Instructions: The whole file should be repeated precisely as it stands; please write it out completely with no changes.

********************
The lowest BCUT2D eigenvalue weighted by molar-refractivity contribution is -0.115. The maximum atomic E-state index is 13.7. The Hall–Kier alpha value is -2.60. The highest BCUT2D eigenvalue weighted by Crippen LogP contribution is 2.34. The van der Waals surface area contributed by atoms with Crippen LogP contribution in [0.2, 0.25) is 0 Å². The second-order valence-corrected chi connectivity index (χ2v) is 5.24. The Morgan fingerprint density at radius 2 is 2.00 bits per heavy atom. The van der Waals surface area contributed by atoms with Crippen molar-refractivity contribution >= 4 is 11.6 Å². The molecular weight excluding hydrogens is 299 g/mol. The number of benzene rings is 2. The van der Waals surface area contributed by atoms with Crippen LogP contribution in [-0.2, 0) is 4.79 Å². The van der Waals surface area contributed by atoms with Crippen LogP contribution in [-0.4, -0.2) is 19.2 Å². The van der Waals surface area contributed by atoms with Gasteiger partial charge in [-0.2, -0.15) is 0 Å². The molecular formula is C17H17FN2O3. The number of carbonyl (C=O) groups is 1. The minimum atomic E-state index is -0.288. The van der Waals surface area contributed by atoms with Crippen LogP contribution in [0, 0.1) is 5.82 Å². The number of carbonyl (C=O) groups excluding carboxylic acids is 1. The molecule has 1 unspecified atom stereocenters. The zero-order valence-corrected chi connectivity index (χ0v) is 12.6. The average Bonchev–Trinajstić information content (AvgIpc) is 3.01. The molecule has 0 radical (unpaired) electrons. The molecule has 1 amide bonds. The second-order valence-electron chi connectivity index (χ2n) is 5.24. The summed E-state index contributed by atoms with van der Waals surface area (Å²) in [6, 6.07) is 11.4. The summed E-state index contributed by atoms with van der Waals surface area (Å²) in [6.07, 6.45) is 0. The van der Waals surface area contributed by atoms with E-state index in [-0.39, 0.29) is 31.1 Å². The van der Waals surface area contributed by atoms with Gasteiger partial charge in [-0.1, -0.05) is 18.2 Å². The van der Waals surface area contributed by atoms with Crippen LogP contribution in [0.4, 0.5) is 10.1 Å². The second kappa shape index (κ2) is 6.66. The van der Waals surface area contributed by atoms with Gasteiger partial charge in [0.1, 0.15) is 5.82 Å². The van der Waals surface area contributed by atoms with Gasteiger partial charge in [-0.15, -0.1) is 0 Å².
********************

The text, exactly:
The lowest BCUT2D eigenvalue weighted by molar-refractivity contribution is -0.115. The maximum atomic E-state index is 13.7. The Hall–Kier alpha value is -2.60. The highest BCUT2D eigenvalue weighted by Crippen LogP contribution is 2.34. The van der Waals surface area contributed by atoms with Crippen LogP contribution in [0.2, 0.25) is 0 Å². The second-order valence-corrected chi connectivity index (χ2v) is 5.24. The Morgan fingerprint density at radius 2 is 2.00 bits per heavy atom. The van der Waals surface area contributed by atoms with Crippen molar-refractivity contribution >= 4 is 11.6 Å². The molecular weight excluding hydrogens is 299 g/mol. The number of benzene rings is 2. The van der Waals surface area contributed by atoms with Crippen LogP contribution in [-0.2, 0) is 4.79 Å². The van der Waals surface area contributed by atoms with Crippen LogP contribution in [-0.4, -0.2) is 19.2 Å². The van der Waals surface area contributed by atoms with Gasteiger partial charge in [-0.2, -0.15) is 0 Å². The molecular formula is C17H17FN2O3. The number of carbonyl (C=O) groups is 1. The minimum atomic E-state index is -0.288. The van der Waals surface area contributed by atoms with Crippen LogP contribution in [0, 0.1) is 5.82 Å². The number of carbonyl (C=O) groups excluding carboxylic acids is 1. The molecule has 1 unspecified atom stereocenters. The zero-order valence-corrected chi connectivity index (χ0v) is 12.6. The average Bonchev–Trinajstić information content (AvgIpc) is 3.01. The molecule has 0 radical (unpaired) electrons. The molecule has 1 amide bonds. The second-order valence-electron chi connectivity index (χ2n) is 5.24. The summed E-state index contributed by atoms with van der Waals surface area (Å²) in [6, 6.07) is 11.4. The summed E-state index contributed by atoms with van der Waals surface area (Å²) in [6.07, 6.45) is 0. The van der Waals surface area contributed by atoms with E-state index in [-0.39, 0.29) is 31.1 Å². The van der Waals surface area contributed by atoms with Gasteiger partial charge in [-0.1, -0.05) is 18.2 Å². The van der Waals surface area contributed by atoms with Crippen LogP contribution in [0.4, 0.5) is 10.1 Å². The second kappa shape index (κ2) is 6.66. The van der Waals surface area contributed by atoms with Gasteiger partial charge in [0.1, 0.15) is 5.82 Å². The van der Waals surface area contributed by atoms with Gasteiger partial charge in [-0.15, -0.1) is 0 Å².